My latest (Stage IVB) diagnosis is almost certainly of another distant primary type. To the best of my information and belief, I am still apparently what we call NED as to breast cancer, doubtless thanks to Letrozole. Dx 2/12/2016, ILC, Right, Stage IIA, Grade 1, 0/13 nodes, ER+/PR+, HER2- Surgery 2/19/2016 Lymph node removal: Right, Sentinel, Underarm/Axillary; Mastectomy: Right; Prophylactic mastectomy: Left Hormonal Therapy 4/1/2016 Femara (letrozole) Surgery 4/25/2016 Prophylactic ovary removal Dx 8/2018, Stage IV
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Mar 29, 2018 06:17AM I-AM-A-Nobody wrote:

Thank you Icietla! I just looked at my mammogram reports for the last 3 years and they all say my breasts are dense. This should help quality me for MRIs . . . if I can convince my surgeon.

Have a wonderful holiday weekend.


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Mar 29, 2018 07:58AM dtad wrote:

Hi everyone...IMO MRI screening is a must for lobular breast cancer. Mine was missed on both a 3D mammogram and an ultrasound. The only reason they found it was because an IDC tumor showed up on the mammogram so my doc did a MRI preoperatively and my breast are dense. Keep pushing! Good luck to all

Dx 3/20/2015, IDC, Left, 1cm, Stage IA, Grade 2, ER+/PR+, HER2- Dx 4/10/2015, ILC, 1cm, Stage IA, Grade 2, ER+/PR+, HER2- Surgery 5/21/2015 Lymph node removal: Sentinel; Mastectomy: Left, Right; Reconstruction (left): Silicone implant; Reconstruction (right): Silicone implant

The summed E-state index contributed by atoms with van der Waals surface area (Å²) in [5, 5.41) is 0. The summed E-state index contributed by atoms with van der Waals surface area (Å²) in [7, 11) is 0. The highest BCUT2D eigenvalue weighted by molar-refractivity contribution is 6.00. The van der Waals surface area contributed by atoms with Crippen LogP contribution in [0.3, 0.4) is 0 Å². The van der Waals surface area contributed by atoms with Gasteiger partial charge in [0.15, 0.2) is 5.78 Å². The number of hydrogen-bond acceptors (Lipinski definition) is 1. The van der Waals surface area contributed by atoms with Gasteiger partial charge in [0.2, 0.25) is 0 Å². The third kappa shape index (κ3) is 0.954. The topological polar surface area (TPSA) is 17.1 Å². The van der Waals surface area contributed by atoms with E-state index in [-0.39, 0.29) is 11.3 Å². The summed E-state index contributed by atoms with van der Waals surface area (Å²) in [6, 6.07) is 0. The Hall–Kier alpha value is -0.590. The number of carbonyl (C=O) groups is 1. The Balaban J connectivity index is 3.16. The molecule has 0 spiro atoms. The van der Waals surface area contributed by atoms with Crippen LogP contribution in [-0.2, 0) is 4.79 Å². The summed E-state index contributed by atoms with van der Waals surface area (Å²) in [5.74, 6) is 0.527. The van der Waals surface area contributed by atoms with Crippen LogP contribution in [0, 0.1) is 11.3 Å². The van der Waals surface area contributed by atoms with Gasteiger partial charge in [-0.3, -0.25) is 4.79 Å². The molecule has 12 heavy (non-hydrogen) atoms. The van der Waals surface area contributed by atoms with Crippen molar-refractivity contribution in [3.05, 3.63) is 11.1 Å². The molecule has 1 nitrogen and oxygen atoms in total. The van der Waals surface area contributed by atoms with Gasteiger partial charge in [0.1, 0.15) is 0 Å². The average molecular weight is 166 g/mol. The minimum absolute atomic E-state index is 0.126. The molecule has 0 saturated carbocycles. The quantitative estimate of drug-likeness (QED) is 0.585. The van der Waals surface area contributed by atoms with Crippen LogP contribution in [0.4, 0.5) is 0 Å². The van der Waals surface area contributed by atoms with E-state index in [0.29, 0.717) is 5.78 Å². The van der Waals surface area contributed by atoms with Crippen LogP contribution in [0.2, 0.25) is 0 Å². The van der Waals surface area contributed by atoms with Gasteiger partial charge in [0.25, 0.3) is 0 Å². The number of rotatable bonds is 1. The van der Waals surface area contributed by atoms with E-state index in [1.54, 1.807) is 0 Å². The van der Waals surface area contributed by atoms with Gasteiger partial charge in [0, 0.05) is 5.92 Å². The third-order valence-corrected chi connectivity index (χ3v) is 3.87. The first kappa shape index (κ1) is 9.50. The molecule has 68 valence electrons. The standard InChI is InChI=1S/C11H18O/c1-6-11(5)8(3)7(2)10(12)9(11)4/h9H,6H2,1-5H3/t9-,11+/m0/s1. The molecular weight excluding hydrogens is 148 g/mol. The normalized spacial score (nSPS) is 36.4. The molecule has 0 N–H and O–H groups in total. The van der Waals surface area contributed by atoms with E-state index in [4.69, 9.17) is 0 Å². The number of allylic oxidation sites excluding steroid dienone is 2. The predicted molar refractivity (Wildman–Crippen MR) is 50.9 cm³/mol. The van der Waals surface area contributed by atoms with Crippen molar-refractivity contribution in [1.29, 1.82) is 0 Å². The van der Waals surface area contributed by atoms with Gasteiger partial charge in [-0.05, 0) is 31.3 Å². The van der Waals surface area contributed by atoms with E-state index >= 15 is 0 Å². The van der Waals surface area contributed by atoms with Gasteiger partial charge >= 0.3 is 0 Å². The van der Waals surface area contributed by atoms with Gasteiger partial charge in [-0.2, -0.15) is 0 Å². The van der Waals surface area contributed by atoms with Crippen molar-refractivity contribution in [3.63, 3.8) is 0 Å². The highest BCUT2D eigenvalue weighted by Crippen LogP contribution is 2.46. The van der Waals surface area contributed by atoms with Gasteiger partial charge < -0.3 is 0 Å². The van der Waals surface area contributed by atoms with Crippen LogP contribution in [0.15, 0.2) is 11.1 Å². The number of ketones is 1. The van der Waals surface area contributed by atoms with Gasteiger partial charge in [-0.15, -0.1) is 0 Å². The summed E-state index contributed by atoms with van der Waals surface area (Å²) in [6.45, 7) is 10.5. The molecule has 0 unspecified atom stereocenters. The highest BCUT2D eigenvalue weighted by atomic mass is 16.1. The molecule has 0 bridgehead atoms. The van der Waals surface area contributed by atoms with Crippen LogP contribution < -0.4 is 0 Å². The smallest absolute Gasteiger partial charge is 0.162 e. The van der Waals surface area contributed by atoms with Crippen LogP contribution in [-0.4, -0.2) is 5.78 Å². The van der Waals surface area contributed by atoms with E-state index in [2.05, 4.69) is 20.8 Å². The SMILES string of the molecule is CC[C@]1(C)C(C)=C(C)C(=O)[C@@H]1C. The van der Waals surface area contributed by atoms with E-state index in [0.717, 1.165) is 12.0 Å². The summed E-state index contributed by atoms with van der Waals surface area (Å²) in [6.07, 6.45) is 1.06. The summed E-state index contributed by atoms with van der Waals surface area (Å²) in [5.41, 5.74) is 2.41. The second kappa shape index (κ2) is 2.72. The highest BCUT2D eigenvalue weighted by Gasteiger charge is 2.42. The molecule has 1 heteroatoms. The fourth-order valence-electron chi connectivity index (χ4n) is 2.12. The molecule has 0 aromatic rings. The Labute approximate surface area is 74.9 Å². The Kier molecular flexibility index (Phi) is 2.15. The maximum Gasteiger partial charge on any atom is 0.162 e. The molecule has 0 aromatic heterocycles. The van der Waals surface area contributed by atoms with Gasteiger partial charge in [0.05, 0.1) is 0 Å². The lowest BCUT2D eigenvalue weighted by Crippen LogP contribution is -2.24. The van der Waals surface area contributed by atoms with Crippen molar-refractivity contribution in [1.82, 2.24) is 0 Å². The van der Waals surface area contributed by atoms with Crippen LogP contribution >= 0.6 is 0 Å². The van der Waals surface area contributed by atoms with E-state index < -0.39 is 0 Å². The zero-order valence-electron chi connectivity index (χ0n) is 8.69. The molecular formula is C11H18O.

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Mar 29, 2018 08:10AM farmerlucy wrote:

My oncologist orders yearly MRIs for me AFTER a bmx, though she goes to a lot of effort to get them approved.

The other thought is to negotiate a cash price with the provider. I asked the last time I was there and the cash price was like $850.

Dx at 51 after a preventive mx that wasn't. Oncotype dx 3. 3D tattoos from Vinnie! PTSD?? You are not alone! Surgery 2/21/2012 Prophylactic mastectomy; Reconstruction (left): Tissue expander placement; Reconstruction (right): Tissue expander placement Dx 2/24/2012, IDC, Right, 1cm, Stage IA, Grade 2, 0/1 nodes, ER+/PR+, HER2- (FISH) Surgery 3/11/2012 Lymph node removal: Sentinel Surgery 7/22/2012 Reconstruction (left): Silicone implant; Reconstruction (right): Silicone implant Hormonal Therapy 4/10/2013 Tamoxifen pills (Nolvadex, Apo-Tamox, Tamofen, Tamone) Surgery 4/14/2015 Prophylactic ovary removal